Changes in responsibilities without adequate support can increase stress. To retain nurse managers, nurse executive leaders should focus on three strategies: balance workload with support, invest in competency development, and promote work-life harmony.
Balance workload with support
Nurse managers find greatest satisfaction in time dedicated to patient care, and they enjoy mentoring their teams. At a time when nurse turnover and vacancy rates are increasing, giving nurse managers time to nurture clinical nurses is critical. Yet the growth in nurse managers’ responsibilities leads to less time devoted to clinical work, reflecting a need to evaluate the scope of their responsibilities.
The number of full-time equivalents (FTEs) reporting to a nurse manager is his or her span of control. Research shows that, on average, nurse managers are responsible for 60 FTEs, with many having well over 100. The evidence suggests that those with about 50 FTEs are more satisfied than those with more. The reason is simple—having fewer direct reports allows time for nurse managers to develop caring relationships with clinical staff. Although reducing the span of control seems a rational strategy, unit staffs can’t always be easily decreased. In these cases, adding support can offset the demands of a wide span of control
Managing a clinical staff is only one part of nurse managers’ complex jobs. For example, implementing new organizational initiatives may be nurse managers’ responsibility. Rather than leaving them to singlehandedly implement new initiatives, perceptive nurse leaders are pausing to consider the support they’ll need. Support varies across organizations but can include assistant nurse managers, administrative assistants, or unit-specific nurse educators. Providing sufficient operational and administrative support can increase nurse manager job satisfaction and reduce turnover and vacancy rates.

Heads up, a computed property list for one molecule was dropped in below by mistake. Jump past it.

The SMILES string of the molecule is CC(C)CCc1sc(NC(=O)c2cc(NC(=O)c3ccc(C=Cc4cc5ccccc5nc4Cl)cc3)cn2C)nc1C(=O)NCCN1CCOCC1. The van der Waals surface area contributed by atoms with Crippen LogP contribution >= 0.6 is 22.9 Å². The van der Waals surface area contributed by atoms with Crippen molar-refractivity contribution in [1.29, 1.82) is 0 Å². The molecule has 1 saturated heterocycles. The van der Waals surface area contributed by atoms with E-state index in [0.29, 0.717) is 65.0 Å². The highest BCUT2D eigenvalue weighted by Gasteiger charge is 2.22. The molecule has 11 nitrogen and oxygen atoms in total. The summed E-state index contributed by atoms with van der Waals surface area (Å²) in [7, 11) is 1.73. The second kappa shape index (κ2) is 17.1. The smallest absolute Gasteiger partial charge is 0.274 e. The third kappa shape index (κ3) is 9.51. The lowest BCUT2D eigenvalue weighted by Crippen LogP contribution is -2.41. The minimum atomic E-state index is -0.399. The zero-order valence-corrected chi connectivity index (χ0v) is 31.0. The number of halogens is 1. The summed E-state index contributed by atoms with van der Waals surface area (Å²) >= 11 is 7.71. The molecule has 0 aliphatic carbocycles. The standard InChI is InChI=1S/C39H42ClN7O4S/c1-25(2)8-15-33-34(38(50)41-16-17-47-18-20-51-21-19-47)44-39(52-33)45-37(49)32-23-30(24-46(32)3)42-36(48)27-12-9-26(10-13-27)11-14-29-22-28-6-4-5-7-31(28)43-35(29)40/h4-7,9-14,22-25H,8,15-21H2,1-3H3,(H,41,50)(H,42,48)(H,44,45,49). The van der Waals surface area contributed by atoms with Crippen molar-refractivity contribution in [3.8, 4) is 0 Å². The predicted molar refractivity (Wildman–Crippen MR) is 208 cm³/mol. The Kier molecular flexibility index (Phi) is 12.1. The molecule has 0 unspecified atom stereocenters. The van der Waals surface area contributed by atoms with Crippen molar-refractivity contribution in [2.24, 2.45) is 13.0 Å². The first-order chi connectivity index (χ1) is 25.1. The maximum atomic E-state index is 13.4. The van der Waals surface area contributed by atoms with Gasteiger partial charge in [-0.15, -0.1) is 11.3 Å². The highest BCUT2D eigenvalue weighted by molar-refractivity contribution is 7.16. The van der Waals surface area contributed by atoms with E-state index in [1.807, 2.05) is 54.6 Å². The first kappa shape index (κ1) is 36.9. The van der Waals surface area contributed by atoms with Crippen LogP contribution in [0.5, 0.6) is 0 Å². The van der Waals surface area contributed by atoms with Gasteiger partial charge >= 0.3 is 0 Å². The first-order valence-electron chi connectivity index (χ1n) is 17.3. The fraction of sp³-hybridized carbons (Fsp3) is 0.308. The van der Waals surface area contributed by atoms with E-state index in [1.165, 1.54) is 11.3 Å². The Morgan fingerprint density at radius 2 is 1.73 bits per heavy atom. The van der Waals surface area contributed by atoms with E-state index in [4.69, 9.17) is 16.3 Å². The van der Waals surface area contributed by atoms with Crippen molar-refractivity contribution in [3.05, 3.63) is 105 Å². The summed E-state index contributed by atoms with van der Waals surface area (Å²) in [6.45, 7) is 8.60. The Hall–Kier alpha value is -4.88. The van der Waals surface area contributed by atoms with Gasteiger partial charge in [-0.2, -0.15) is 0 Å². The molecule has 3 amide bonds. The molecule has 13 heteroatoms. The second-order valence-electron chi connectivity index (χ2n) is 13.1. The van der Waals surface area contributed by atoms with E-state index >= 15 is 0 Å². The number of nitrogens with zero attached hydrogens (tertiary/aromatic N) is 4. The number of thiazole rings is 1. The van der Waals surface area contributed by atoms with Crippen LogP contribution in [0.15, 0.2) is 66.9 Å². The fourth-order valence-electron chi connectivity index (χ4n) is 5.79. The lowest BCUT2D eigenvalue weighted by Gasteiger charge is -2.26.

Invest in competency development
A common concern voiced by nurse managers is inadequate preparation and support as they transition to their new roles. The evidence suggests that nurse managers don’t feel “competent” until they have 5 years of experience. Organizations that implemented competency-based leadership development programs, such as the American Organization of Nurse Executives’ Nurse Manager Fellowship, reported accelerated competency development in nurse managers.